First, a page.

Treating preschool-age children with attention deficit hyperactivity disorder (ADHD) should always begin with comprehensive evaluation, then implementation of behavior strategies and interventions for both home and daycare/preschool. However, there are children for whom medication is needed to control symptoms. Physicians have a choice between prescribing methylphenidates or amphetamines. Which should they choose?
According to Mini Tandon, DO, Washington University child psychiatrist at St. Louis Children’s Hospital, the answer is whichever works best for the patient.
“Amphetamines are approved by the FDA as a treatment for preschool- age children with ADHD, while methylphenidates are not. However, methylphenidates have undergone more extensive research into their efficacy for this age group,” explains Dr. Tandon. “In particular, the randomized, controlled, multi-site Preschool ADHD Treatment Study (PATS; Kollins et al 2006) informed efficacy and side-effect profiles of methylphenidate use in preschoolers with ADHD.”
While physicians may feel more comfortable prescribing amphetamines in preschoolers, it’s how the drug works for each patient that is the important determinant. Dr. Tandon cautions against getting too focused on one class of medication.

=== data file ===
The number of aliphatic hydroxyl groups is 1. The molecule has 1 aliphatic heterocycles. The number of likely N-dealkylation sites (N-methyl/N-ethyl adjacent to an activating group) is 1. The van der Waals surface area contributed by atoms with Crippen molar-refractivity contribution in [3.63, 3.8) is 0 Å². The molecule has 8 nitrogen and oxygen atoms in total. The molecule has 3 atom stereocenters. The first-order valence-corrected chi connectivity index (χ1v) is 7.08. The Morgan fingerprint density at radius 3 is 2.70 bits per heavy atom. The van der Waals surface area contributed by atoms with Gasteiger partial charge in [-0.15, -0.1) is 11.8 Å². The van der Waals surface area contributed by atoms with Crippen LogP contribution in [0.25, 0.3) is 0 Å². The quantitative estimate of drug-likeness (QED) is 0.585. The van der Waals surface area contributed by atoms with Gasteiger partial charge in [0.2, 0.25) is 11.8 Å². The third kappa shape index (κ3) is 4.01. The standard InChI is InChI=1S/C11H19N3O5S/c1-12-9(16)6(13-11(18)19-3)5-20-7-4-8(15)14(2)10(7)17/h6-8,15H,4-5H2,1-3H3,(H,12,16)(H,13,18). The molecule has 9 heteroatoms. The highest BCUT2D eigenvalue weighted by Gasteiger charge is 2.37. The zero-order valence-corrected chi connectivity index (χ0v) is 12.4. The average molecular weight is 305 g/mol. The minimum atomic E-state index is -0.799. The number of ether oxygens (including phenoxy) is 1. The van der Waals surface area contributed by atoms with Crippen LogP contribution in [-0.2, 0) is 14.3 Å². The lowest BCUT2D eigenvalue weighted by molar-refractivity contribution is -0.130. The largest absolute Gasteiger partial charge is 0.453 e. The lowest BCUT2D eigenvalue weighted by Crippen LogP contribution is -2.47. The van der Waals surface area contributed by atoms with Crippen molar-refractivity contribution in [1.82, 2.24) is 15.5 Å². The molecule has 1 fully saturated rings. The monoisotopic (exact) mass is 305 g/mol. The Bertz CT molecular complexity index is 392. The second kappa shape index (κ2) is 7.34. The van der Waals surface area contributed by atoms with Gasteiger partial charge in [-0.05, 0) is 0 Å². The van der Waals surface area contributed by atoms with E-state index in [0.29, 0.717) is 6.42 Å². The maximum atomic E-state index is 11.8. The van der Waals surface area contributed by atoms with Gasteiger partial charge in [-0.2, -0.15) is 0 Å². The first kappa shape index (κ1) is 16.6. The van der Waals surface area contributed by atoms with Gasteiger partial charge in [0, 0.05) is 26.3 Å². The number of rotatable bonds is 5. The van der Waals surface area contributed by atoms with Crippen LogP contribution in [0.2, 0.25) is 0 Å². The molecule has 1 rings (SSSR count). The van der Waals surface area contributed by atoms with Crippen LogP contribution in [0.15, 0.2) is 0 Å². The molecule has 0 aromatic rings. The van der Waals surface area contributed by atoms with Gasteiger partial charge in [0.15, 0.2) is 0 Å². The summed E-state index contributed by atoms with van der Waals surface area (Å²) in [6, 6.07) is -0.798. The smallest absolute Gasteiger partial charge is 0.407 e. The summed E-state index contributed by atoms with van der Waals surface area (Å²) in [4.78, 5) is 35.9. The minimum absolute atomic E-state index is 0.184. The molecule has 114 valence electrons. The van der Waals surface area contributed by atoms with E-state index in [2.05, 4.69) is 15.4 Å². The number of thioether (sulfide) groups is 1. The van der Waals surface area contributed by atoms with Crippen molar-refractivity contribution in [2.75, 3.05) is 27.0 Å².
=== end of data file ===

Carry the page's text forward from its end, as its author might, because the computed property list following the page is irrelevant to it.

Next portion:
“Determining the proper medication for preschoolers with ADHD is very much a trial and error process, which warrants frequent discussion and check-in with caregivers,” she says. “These younger children are more sensitive to drug side effects, and in some cases certain drugs may exacerbate a child’s symptoms rather than lessening them. Therefore, starting with amphetamines is fine, but if they don’t work, a trial of methylphenidate is also appropriate.”
She adds, “Use of longer-acting agents is even less studied, but some children will benefit from the duration.”
Dr. Tandon notes that an ongoing, national shortage of child psychiatrists means community physicians often are solely responsible for treating children with ADHD or treating them in collaboration with pediatric psychiatric or neurology specialists. Being able to recommend community resources that provide behavioral training for parents and children and referring patients to university-based clinical trials specifically for this age group are ways pediatricians and family practitioners can support their families.
“ADHD rarely occurs alone. A comprehensive evaluation is warranted because trauma, anxiety, learning and other psychopathology maybe impacting the child as well,” says Dr. Tandon. “In those cases, referral to a preschool clinic such as the one available through BJC Behavioral Health or at Washington University School of Medicine would provide an in-depth evaluation and treatment plan.”
To learn more about the Child and Adolescent Psychiatry Center at St. Louis Children’s Hospital, call Children’s Direct at 800.678.HELP (4357).